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Two key ways Liz Truss could make a major impact as the new Brexit minister

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Brexit minister Lord Frost resigns from Cabinet

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Boris Johnson suffered another setback on Saturday as Lord David Frost stepped down from his role as Brexit minister, citing “concerns about the current direction of travel” of the UK Government. The Foreign Secretary, Liz Truss has been chosen to succeed Lord Frost and with Brexit negotiations still in the balance, she now has an opportunity to push them over the line. Here, Express.co.uk explains two routes she could go down to make a significant impact in the role.

Lord Frost publicly announced his departure as Brexit minister, with immediate effect, on Saturday.

Originally, it was planned for the peer to step aside in January, but those plans were shelved after the news became public knowledge.

Taking his place will be Foreign Secretary, Liz Truss, who only took on her current position during the last cabinet reshuffle in September.

As Brexit negotiations continue to rumble on, it will now be Ms Truss’ responsibility to oversee talks. So, here are two key ways she could make a major impact in the role.

Secure a deal on Northern Ireland

Since officially leaving the EU last December, one of the key points of contention between UK-EU discussions has been the Northern Ireland protocol.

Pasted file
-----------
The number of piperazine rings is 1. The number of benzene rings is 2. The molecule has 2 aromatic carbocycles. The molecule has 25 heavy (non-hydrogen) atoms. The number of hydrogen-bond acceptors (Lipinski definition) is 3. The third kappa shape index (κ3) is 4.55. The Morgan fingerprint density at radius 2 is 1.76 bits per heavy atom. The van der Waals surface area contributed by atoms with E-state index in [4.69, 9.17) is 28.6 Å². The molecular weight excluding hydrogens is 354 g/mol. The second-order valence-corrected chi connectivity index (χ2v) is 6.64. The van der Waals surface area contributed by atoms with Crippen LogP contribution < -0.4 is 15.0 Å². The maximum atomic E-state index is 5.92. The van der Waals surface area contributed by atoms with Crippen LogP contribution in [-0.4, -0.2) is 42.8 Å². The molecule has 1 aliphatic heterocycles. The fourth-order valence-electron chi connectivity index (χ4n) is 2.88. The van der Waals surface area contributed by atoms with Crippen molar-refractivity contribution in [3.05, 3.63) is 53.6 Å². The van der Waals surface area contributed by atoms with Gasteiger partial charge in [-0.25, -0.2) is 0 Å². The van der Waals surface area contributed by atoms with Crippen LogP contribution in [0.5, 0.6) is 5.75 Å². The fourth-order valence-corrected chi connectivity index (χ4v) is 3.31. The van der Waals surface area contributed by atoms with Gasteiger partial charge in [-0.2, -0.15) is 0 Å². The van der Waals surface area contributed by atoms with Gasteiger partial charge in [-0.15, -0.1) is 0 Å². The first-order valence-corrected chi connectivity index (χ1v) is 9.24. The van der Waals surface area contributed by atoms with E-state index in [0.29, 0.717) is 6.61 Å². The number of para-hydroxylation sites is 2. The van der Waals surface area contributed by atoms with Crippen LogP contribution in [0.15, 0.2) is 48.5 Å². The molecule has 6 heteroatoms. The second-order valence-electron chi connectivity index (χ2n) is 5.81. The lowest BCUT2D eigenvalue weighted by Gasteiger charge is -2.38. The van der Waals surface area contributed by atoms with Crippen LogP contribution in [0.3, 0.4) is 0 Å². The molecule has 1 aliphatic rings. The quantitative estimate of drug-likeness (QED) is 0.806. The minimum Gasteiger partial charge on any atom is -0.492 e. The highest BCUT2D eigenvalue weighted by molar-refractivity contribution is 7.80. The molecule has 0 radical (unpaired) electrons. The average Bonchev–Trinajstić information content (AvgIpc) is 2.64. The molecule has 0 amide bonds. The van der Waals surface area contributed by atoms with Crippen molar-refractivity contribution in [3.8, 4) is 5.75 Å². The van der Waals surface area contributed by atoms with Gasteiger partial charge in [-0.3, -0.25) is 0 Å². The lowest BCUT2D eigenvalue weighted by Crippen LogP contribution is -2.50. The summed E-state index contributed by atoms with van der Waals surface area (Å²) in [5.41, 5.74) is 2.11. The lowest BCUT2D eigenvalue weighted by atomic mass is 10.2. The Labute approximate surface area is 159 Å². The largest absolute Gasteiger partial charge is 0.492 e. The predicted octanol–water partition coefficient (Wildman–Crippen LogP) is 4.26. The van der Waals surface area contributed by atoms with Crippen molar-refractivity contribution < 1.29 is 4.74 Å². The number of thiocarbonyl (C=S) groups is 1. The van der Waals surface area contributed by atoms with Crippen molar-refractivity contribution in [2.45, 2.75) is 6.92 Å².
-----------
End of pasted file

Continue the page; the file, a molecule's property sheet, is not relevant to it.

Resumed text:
When the UK voted to leave the EU in 2016, it began the process of negotiating terms on a treaty between the UK and EU, which would become known as the Brexit Withdrawal Agreement.

One of the protocols agreed as part of this treaty was the Protocol on Ireland or Northern Ireland – commonly referred to as the Northern Ireland Protocol.

Terms were finalised in December last year and the protocol governs the unique customs and immigration at the Irish border between what is now technically the UK and EU (Republic of Ireland).

However, since the protocol has come into effect, businesses have complained of the additional paperwork and border checks that must now be carried out before items can be exported to Northern Ireland.

Consequently, the UK and EU have been in talks to reach a new agreement that streamlines this process and which stands to benefit their respective interests.

The latest update on discussions has seen a breakthrough in the transportation of medicines from Great Britain to Northern Ireland.

Indeed, Ms Truss now has an opportunity to finish off the negotiations that Lord Frost had led on for nearly two years.

If she can reach a compromise that appeases the EU but which improves the current ruling for the UK, it could be seen as a significant milestone in talks.

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Resolve the UK-France channel dispute

Currently, the UK and France remain embroiled in a dispute over the number of fishing licences that have been awarded to French fishermen.

France alleges the UK has not handed out enough licences to its fishermen.

However, the UK Government says only those lacking the correct documentation have yet to be signed off and the majority of licences have been awarded.

Recently, the European Commission set a deadline of December 10 for the row to be resolved – something which the UK refused to recognise.

Nonetheless, the argument is still ongoing and last week the French Government asked the EU to begin legal action against the UK to obtain licences it claimed they were “entitled” to.

Should Ms Truss help to resolve the issue, it again would tick off a major hurdle which has so far proved a sticking point in post-Brexit discussions.

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